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Djeddi S.,Annaba University | Karioti A.,University of Florence | Yannakopoulou E.,Institute of Physical Chemistry | Papadopoulos K.,Institute of Physical Chemistry | Chatter R.,Institute Pasteur Of Tunis 13
Records of Natural Products | Year: 2013

Part of this work deals with the isolation and structure elucidation of the main polar secondary metabolites of the aerial parts of Retama raetam (Forssk.) Webb & Berthel, as well as the evaluation of their potential analgesic properties, while the rest deals with the antioxidant activities of the aqueous extracts of roots, stem, fruits and flowers of the plant. It was found that the isoflavones genistein 1, 6-hydroxygenistein 2, 3'-Omethylorobol 3, pratensein 4, biochanin A 8, the flavones 6-hydroxyapigenin 7 and luteolin 5, the flavonol kaempferol 6, as well as the phenolic compound p-coumaric acid 9 reduce significantly the pain at a concentration dose of 1 mg/kg. The most active compounds were 3 and 8 (86.19% and 75.23%, respectively). The obtained aqueous extracts of R. raetam were also evaluated for their antioxidant activities using two different photometric methods; the results revealed that all extracts exerted very low free radical scavenging activity compared to the well-known butylated hydroxytoluene (BHT) and lower hydrogen peroxide blocking activity than positive control gallic acid.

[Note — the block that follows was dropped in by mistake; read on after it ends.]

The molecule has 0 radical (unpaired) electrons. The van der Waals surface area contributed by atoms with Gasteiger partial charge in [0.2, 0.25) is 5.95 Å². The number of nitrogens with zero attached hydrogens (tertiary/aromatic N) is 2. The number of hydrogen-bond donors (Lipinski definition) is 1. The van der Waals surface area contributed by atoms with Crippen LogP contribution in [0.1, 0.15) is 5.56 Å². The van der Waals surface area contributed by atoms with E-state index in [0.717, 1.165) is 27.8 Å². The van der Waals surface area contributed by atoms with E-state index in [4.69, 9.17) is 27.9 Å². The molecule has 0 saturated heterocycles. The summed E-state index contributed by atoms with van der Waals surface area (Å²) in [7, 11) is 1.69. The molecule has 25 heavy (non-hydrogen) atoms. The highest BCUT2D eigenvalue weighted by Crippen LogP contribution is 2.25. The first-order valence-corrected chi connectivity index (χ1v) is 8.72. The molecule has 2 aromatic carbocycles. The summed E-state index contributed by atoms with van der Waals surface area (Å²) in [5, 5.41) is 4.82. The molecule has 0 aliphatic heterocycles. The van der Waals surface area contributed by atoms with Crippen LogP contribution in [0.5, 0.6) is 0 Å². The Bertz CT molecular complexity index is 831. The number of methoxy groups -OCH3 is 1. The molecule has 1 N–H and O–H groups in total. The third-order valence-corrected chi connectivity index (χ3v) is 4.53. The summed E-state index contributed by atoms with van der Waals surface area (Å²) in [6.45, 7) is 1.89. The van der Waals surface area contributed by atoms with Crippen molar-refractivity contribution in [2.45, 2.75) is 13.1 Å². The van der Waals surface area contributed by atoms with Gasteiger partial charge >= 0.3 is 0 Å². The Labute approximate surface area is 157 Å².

Selmi S.,Laboratory of Aggression Physiology and Endocrine Metabolic Studies | Tounsi H.,Institute Pasteur Of Tunis 13 | Safra I.,Laboratory of Aggression Physiology and Endocrine Metabolic Studies | Abdellaoui A.,Laboratory of Aggression Physiology and Endocrine Metabolic Studies | And 3 more authors.
RSC Advances | Year: 2015